Please, blog, may I have some more?

Hello, Newman! Newman goes into Colorado and gets tangled up with Kramer as he tries to sell his newest invention:  Oregano that smells like weed. It’s called Mario Bluntali. Or is it weed that smells like oregano? Or did he already say that? Newman and Kramer have forgotten. Yesterday, Kevin Newman went 4-for-4, 4 RBIs with his 8th and 9th homer. Sure, it was in Coors, but it’s time we start considering Newman as more of a one-trick pony that annoys Jerry, and flush out his character. He had 28 steals last year in Triple-A, and 13 this year in just under 400 ABs. His lack of Ks are also interesting. He has a top ten strikeout rate (11.6%), so his BABIP is high (.334), but his .302 average might be close to repeatable in 2020. Say 12/25/.290 for what will almost be a bargain price in 2020? Is that far off from what you were hoping from Lorenzo Cain? I wrote Kevin Newman in this afternoon’s Buy column, then deleted him because he has to be owned in a majority of leagues by now, but if he’s out there, absolutely grab him, like Newman would help Kramer grab some Kenny Rogers Roasters. Anyway, here’s what else I saw yesterday in fantasy baseball:

Please, blog, may I have some more?

Welcome to the start of the weekend DFSers! We have a 13-game slate on FanDuel this Friday. The Twins send their ace, Jose Berrios ($8,800), to the mound where he gets one of the best matchups a pitcher could ask for in the Tigers. In the second half, the Tigers have just a 70 wRC+ against right-handed pitching, which is good for 28th best in the league. They also have the highest strikeout rate against righties at 28.2%. Jose Berrios has always had better numbers at home, and this year is more of the same (3.27 ERA vs. 3.45). Berrios should have no problem cruising through the declawed Tigers. My only worry with this pick is at this price, Berrios is likely to be heavily owned. Let’s take a look at the rest of FanDuel’s slate to see if we can find a decent pivot.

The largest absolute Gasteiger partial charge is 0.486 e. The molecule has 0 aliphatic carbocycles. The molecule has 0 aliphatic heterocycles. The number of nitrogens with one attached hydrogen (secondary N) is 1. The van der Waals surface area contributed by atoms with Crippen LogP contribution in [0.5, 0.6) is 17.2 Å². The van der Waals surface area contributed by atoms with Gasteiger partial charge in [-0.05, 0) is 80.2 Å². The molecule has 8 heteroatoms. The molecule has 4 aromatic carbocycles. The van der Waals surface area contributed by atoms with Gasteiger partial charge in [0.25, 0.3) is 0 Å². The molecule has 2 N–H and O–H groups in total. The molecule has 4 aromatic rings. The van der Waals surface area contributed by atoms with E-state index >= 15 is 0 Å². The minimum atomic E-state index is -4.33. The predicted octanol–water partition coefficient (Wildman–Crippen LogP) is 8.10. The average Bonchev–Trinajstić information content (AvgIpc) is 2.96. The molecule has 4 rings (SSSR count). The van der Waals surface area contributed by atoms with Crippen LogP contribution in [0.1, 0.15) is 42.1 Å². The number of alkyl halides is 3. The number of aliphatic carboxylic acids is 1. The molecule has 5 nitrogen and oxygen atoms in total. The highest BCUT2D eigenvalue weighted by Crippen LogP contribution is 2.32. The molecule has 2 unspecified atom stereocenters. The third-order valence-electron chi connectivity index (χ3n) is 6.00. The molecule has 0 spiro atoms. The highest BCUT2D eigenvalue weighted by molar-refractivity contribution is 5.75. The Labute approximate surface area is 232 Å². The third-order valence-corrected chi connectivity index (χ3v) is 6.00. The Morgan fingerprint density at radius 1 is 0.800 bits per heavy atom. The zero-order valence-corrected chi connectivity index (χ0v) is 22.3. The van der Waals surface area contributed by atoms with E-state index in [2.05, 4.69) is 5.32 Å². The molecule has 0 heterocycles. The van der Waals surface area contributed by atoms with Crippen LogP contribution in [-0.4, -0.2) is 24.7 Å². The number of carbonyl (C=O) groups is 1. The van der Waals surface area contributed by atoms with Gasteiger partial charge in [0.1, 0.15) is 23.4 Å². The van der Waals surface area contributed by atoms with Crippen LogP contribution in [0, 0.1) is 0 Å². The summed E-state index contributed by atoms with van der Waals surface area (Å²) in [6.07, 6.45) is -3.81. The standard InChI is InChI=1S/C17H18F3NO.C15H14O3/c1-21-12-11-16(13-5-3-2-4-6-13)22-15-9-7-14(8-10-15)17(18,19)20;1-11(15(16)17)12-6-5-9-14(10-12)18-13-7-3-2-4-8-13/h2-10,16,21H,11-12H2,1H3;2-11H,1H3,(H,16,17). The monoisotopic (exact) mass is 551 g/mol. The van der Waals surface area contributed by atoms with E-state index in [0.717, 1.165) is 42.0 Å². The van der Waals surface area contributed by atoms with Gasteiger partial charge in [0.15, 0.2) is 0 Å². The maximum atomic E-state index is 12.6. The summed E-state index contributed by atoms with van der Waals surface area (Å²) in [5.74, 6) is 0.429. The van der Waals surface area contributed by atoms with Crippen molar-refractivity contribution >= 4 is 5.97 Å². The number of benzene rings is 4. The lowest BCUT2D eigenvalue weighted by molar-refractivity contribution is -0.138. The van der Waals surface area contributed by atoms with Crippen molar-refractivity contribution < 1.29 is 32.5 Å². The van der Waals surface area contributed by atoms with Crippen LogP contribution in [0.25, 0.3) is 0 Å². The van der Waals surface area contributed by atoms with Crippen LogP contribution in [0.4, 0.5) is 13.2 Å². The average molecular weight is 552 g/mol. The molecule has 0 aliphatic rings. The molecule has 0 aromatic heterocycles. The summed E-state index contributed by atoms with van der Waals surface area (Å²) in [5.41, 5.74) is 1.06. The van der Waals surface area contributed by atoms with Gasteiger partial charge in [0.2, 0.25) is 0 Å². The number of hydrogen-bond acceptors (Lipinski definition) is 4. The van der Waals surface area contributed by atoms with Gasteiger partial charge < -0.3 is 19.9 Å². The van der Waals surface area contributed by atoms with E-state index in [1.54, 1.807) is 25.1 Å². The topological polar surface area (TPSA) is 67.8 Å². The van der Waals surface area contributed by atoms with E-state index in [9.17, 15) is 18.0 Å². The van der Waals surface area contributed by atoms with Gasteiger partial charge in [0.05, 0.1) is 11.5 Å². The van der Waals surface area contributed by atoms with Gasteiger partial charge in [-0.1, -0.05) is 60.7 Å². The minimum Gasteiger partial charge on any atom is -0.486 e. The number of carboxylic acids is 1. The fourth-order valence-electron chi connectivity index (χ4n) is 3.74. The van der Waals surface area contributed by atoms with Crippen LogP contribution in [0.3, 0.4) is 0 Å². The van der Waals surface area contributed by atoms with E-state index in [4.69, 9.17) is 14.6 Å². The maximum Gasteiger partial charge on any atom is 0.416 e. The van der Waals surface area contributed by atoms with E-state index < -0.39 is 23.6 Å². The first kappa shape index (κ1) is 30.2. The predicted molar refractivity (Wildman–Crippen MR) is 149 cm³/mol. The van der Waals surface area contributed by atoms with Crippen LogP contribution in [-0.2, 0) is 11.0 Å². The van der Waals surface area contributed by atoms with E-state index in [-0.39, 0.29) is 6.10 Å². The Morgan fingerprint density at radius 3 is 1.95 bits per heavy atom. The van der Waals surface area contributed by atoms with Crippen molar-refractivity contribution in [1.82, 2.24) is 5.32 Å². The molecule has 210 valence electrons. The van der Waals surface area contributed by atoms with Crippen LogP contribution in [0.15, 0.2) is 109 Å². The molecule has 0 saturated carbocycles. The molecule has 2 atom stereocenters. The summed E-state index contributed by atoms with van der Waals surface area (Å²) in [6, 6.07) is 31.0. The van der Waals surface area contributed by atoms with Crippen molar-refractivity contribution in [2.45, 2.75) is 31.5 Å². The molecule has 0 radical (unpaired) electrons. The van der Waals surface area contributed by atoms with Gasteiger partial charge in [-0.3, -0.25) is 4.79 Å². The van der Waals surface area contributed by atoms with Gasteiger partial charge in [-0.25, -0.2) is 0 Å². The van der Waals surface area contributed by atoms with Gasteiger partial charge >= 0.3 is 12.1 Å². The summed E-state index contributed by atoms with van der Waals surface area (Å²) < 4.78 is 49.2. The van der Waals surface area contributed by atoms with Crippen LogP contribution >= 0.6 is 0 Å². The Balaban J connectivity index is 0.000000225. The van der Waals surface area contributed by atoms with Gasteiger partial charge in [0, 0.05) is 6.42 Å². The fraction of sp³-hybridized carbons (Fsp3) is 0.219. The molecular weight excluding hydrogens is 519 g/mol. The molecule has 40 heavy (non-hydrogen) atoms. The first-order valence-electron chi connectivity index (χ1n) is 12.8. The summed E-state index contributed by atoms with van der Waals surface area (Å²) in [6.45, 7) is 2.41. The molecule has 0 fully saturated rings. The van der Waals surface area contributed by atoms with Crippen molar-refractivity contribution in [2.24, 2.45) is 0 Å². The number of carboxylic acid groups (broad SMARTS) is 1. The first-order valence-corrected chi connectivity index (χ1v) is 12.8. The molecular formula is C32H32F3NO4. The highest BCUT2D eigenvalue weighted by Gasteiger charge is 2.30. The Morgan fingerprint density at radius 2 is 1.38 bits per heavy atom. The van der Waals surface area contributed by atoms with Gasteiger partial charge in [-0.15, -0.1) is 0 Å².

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It’s rare to see a player having a breakout year in his age 35 season in the post-Selig era, but Yuli Gurriel needs just 2 runs, 1 RBI and even 2 SB to set career highs in all of those categories. He already has a career-high in HRs with 25 and could end the season with 30-35. With 37 games remaining Gurriel could end the season with an 85/33/100/8/.300 line for the year. Not too shabby from a guy with an ADP in the 200s. This production uptick is due to a career-low ground ball rate, career-high fly ball rate, career-high hard contact rate — the underlying numbers are pointing to this being for real and he should finish the year strong.